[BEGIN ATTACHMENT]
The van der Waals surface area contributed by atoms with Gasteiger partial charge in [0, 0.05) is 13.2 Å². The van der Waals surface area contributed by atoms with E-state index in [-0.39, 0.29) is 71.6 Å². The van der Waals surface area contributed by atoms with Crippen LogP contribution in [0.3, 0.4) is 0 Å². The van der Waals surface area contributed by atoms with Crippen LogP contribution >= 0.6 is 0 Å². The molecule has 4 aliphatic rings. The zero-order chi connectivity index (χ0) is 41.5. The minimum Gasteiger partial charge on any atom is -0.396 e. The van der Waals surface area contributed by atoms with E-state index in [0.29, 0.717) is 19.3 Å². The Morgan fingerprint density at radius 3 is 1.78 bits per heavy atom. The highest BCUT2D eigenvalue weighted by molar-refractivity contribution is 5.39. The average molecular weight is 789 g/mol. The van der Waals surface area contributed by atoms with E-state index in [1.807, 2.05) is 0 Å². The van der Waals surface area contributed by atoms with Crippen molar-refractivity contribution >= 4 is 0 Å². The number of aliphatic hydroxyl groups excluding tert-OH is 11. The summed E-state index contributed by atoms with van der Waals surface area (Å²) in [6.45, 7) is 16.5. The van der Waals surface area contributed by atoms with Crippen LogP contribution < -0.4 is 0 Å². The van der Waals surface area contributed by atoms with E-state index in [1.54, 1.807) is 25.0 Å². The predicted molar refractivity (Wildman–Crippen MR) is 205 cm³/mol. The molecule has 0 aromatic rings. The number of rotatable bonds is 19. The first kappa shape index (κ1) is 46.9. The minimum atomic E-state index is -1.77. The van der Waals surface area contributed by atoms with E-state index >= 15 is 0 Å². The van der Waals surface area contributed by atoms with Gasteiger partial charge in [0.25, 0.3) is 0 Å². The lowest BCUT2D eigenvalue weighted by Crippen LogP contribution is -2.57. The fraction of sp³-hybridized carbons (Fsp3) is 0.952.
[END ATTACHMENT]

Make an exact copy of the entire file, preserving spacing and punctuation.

The van der Waals surface area contributed by atoms with Gasteiger partial charge in [0, 0.05) is 13.2 Å². The van der Waals surface area contributed by atoms with E-state index in [-0.39, 0.29) is 71.6 Å². The van der Waals surface area contributed by atoms with Crippen LogP contribution in [0.3, 0.4) is 0 Å². The van der Waals surface area contributed by atoms with Crippen LogP contribution >= 0.6 is 0 Å². The molecule has 4 aliphatic rings. The zero-order chi connectivity index (χ0) is 41.5. The minimum Gasteiger partial charge on any atom is -0.396 e. The van der Waals surface area contributed by atoms with E-state index in [0.29, 0.717) is 19.3 Å². The Morgan fingerprint density at radius 3 is 1.78 bits per heavy atom. The highest BCUT2D eigenvalue weighted by molar-refractivity contribution is 5.39. The average molecular weight is 789 g/mol. The van der Waals surface area contributed by atoms with E-state index in [1.807, 2.05) is 0 Å². The van der Waals surface area contributed by atoms with Crippen molar-refractivity contribution >= 4 is 0 Å². The number of aliphatic hydroxyl groups excluding tert-OH is 11. The summed E-state index contributed by atoms with van der Waals surface area (Å²) in [6.45, 7) is 16.5. The van der Waals surface area contributed by atoms with Crippen LogP contribution < -0.4 is 0 Å². The van der Waals surface area contributed by atoms with E-state index in [1.54, 1.807) is 25.0 Å². The predicted molar refractivity (Wildman–Crippen MR) is 205 cm³/mol. The molecule has 0 aromatic rings. The number of rotatable bonds is 19. The first kappa shape index (κ1) is 46.9. The minimum atomic E-state index is -1.77. The van der Waals surface area contributed by atoms with E-state index >= 15 is 0 Å². The van der Waals surface area contributed by atoms with Gasteiger partial charge in [0.25, 0.3) is 0 Å². The lowest BCUT2D eigenvalue weighted by Crippen LogP contribution is -2.57. The fraction of sp³-hybridized carbons (Fsp3) is 0.952.